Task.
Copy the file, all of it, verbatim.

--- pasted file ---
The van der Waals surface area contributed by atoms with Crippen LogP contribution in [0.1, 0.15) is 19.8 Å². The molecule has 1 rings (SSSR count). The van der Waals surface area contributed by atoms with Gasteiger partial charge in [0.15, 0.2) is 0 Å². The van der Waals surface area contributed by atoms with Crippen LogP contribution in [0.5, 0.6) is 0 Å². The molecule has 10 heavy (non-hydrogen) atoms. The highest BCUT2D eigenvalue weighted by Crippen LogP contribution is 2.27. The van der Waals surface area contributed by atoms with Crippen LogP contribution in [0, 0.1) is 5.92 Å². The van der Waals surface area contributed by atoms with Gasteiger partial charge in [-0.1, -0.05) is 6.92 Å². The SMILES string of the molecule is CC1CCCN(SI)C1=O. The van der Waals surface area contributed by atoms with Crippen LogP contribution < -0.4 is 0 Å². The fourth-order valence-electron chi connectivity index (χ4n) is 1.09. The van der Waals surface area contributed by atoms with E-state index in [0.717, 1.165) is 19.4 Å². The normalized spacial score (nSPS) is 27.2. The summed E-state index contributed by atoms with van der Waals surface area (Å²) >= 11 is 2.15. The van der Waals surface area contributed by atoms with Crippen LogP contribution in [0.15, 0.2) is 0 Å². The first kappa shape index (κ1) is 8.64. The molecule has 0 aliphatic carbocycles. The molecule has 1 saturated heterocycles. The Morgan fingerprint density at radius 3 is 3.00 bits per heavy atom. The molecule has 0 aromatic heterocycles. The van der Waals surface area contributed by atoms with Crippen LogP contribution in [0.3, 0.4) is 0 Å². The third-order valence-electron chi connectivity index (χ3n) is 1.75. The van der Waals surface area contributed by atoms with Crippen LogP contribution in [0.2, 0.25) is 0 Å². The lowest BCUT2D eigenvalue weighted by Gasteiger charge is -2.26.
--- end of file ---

The van der Waals surface area contributed by atoms with Crippen LogP contribution in [0.1, 0.15) is 19.8 Å². The molecule has 1 rings (SSSR count). The van der Waals surface area contributed by atoms with Gasteiger partial charge in [0.15, 0.2) is 0 Å². The van der Waals surface area contributed by atoms with Crippen LogP contribution in [0.5, 0.6) is 0 Å². The molecule has 10 heavy (non-hydrogen) atoms. The highest BCUT2D eigenvalue weighted by Crippen LogP contribution is 2.27. The van der Waals surface area contributed by atoms with Crippen LogP contribution in [0, 0.1) is 5.92 Å². The van der Waals surface area contributed by atoms with Gasteiger partial charge in [-0.1, -0.05) is 6.92 Å². The SMILES string of the molecule is CC1CCCN(SI)C1=O. The van der Waals surface area contributed by atoms with Crippen LogP contribution < -0.4 is 0 Å². The fourth-order valence-electron chi connectivity index (χ4n) is 1.09. The van der Waals surface area contributed by atoms with E-state index in [0.717, 1.165) is 19.4 Å². The normalized spacial score (nSPS) is 27.2. The summed E-state index contributed by atoms with van der Waals surface area (Å²) >= 11 is 2.15. The van der Waals surface area contributed by atoms with Crippen LogP contribution in [0.15, 0.2) is 0 Å². The first kappa shape index (κ1) is 8.64. The molecule has 0 aliphatic carbocycles. The molecule has 1 saturated heterocycles. The Morgan fingerprint density at radius 3 is 3.00 bits per heavy atom. The molecule has 0 aromatic heterocycles. The van der Waals surface area contributed by atoms with Crippen LogP contribution in [0.3, 0.4) is 0 Å². The third-order valence-electron chi connectivity index (χ3n) is 1.75. The van der Waals surface area contributed by atoms with Crippen LogP contribution in [0.2, 0.25) is 0 Å². The lowest BCUT2D eigenvalue weighted by Gasteiger charge is -2.26.